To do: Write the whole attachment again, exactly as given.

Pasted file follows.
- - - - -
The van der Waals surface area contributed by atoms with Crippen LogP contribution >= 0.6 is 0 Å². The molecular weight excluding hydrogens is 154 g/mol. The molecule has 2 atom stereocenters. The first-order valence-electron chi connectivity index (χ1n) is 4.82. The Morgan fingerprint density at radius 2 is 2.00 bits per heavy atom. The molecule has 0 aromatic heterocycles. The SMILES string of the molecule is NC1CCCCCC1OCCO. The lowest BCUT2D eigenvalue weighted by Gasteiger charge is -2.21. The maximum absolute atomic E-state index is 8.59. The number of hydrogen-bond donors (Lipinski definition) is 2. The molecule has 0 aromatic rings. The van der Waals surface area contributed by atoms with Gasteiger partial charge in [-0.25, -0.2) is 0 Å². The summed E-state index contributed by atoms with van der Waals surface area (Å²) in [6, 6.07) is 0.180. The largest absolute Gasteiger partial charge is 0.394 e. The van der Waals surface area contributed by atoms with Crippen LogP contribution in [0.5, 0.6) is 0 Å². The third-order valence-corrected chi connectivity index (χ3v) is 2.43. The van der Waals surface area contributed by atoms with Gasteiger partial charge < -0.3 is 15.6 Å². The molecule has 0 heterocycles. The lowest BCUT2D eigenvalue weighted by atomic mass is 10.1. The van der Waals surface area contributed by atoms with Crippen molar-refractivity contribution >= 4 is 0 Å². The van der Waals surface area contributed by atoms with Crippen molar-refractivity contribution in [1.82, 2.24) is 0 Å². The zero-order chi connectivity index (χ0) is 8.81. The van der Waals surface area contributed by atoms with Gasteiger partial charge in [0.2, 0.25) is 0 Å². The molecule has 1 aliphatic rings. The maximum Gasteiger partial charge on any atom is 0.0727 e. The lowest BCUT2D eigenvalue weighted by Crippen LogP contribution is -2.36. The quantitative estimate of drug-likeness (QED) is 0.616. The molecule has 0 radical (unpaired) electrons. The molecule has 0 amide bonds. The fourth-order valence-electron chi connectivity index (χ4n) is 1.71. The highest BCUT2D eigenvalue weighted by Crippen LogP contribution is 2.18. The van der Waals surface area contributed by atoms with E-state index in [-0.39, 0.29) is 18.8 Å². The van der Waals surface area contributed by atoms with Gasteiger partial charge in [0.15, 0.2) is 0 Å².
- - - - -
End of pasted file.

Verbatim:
The van der Waals surface area contributed by atoms with Crippen LogP contribution >= 0.6 is 0 Å². The molecular weight excluding hydrogens is 154 g/mol. The molecule has 2 atom stereocenters. The first-order valence-electron chi connectivity index (χ1n) is 4.82. The Morgan fingerprint density at radius 2 is 2.00 bits per heavy atom. The molecule has 0 aromatic heterocycles. The SMILES string of the molecule is NC1CCCCCC1OCCO. The lowest BCUT2D eigenvalue weighted by Gasteiger charge is -2.21. The maximum absolute atomic E-state index is 8.59. The number of hydrogen-bond donors (Lipinski definition) is 2. The molecule has 0 aromatic rings. The van der Waals surface area contributed by atoms with Gasteiger partial charge in [-0.25, -0.2) is 0 Å². The summed E-state index contributed by atoms with van der Waals surface area (Å²) in [6, 6.07) is 0.180. The largest absolute Gasteiger partial charge is 0.394 e. The van der Waals surface area contributed by atoms with Crippen LogP contribution in [0.5, 0.6) is 0 Å². The third-order valence-corrected chi connectivity index (χ3v) is 2.43. The van der Waals surface area contributed by atoms with Gasteiger partial charge < -0.3 is 15.6 Å². The molecule has 0 heterocycles. The lowest BCUT2D eigenvalue weighted by atomic mass is 10.1. The van der Waals surface area contributed by atoms with Crippen molar-refractivity contribution >= 4 is 0 Å². The van der Waals surface area contributed by atoms with Crippen molar-refractivity contribution in [1.82, 2.24) is 0 Å². The zero-order chi connectivity index (χ0) is 8.81. The van der Waals surface area contributed by atoms with Gasteiger partial charge in [0.2, 0.25) is 0 Å². The molecule has 1 aliphatic rings. The maximum Gasteiger partial charge on any atom is 0.0727 e. The lowest BCUT2D eigenvalue weighted by Crippen LogP contribution is -2.36. The quantitative estimate of drug-likeness (QED) is 0.616. The molecule has 0 radical (unpaired) electrons. The molecule has 0 amide bonds. The fourth-order valence-electron chi connectivity index (χ4n) is 1.71. The highest BCUT2D eigenvalue weighted by Crippen LogP contribution is 2.18. The van der Waals surface area contributed by atoms with E-state index in [-0.39, 0.29) is 18.8 Å². The van der Waals surface area contributed by atoms with Gasteiger partial charge in [0.15, 0.2) is 0 Å².